Amir George: How has your practice been since Distancing?
Miko Revereza: It is sort of an ongoing, diaristic video film practice, writing practice. It just kind of goes along with living life and seeing, filming when I feel like it, whenever I feel compelled to. These days, I feel less obligated to pick up the camera, and I’m enjoying the sort of off-camera time, a lot more of just letting things resonate, and using the most inspired moments.
Since I bought this Sony camera four years ago, I’ve been triangulating my personal path, but also in relation to the sort of path of different empires, the US and Spanish empire.
AG: In El Lado you speak of empires as apocalyptic cults. Did that idea come out of your journey?
MR: It was literally a conversation throughout and just [Carolina Fusilier’s and my] minds thinking out loud. We were having these ideas in our minds, and it’s just like our streams of consciousness.
AG: What was the process of making El Lado?
MR: I think we pitched the concept of the film to the Asia Culture Center. We were applying for this grant for it, and then it was like writing a synopsis for a fictional film of this creature. That was the premise, the creature going from the Philippines, getting sucked in this current, and ending up in Mexico. So we were writing just the premise and then just kind of took a more documentary approach of making these filmic portraits of places as if navigating an island through the eyes of this sea creature.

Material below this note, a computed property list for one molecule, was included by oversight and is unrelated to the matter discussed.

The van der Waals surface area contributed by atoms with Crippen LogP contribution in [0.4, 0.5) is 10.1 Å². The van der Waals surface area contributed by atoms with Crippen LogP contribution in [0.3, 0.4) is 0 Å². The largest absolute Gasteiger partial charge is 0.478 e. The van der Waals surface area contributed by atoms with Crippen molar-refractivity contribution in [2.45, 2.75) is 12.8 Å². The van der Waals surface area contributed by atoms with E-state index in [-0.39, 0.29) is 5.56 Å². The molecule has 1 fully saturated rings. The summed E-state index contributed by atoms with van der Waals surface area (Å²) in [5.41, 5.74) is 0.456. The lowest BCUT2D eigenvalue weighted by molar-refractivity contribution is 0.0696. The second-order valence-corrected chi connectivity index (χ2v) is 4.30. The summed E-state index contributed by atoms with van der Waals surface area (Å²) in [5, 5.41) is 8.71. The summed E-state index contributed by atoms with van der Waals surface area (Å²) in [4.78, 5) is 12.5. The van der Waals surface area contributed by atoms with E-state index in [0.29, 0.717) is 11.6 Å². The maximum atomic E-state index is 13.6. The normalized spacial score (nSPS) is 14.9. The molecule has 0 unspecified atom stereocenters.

AG: How were you thinking about architecture while making this project?
MR: We were exploring these immense structures, these potential sites. The sort of infrastructure, like the port, has evolved into American hegemony after the Spanish empire, and now it has evolved into a party city. This is sort of the remnants of all the evolutions of vacation and also exploitation. So I think there’s a lot of feelings going through these spaces. It’s kind of interesting to just feel the spaces emotionally and also approach them intuitively. Certain stories seep into the film itself, creating a new life of the struggles or things that have been forgotten or ignored.
AG: When you see a place like that, you just expect to see people. Whether it’s people at the gate or those people in line, or people getting tokens, laughing, or walking, it’s always an active place.
MR: Yeah. In other places in Acapulco, it’s still very active.
AG: Your previous work has a lot of movement going on—you’re moving through memories, train stations, airports. How does it feel to be still for a while?
MR: It felt good. We were thinking more about this film just being underwater, where there’s this sense of constant movement, there’s this flow, and then everything is expanding and contracting. Underwater, light is constantly bending, perception is bending. And then outside you have these really straight lines like columns, and you do have movement sometimes.
AG: What does the sea creature represent to you?
MR: We wanted to retain a sense of mystery about the sea creature, not to project much of ourselves. We were creating antics for the sea creature, but it’s impossible to write a narrative for a sea creature. It will always be a sort of personification of humanness, like Nemo or something.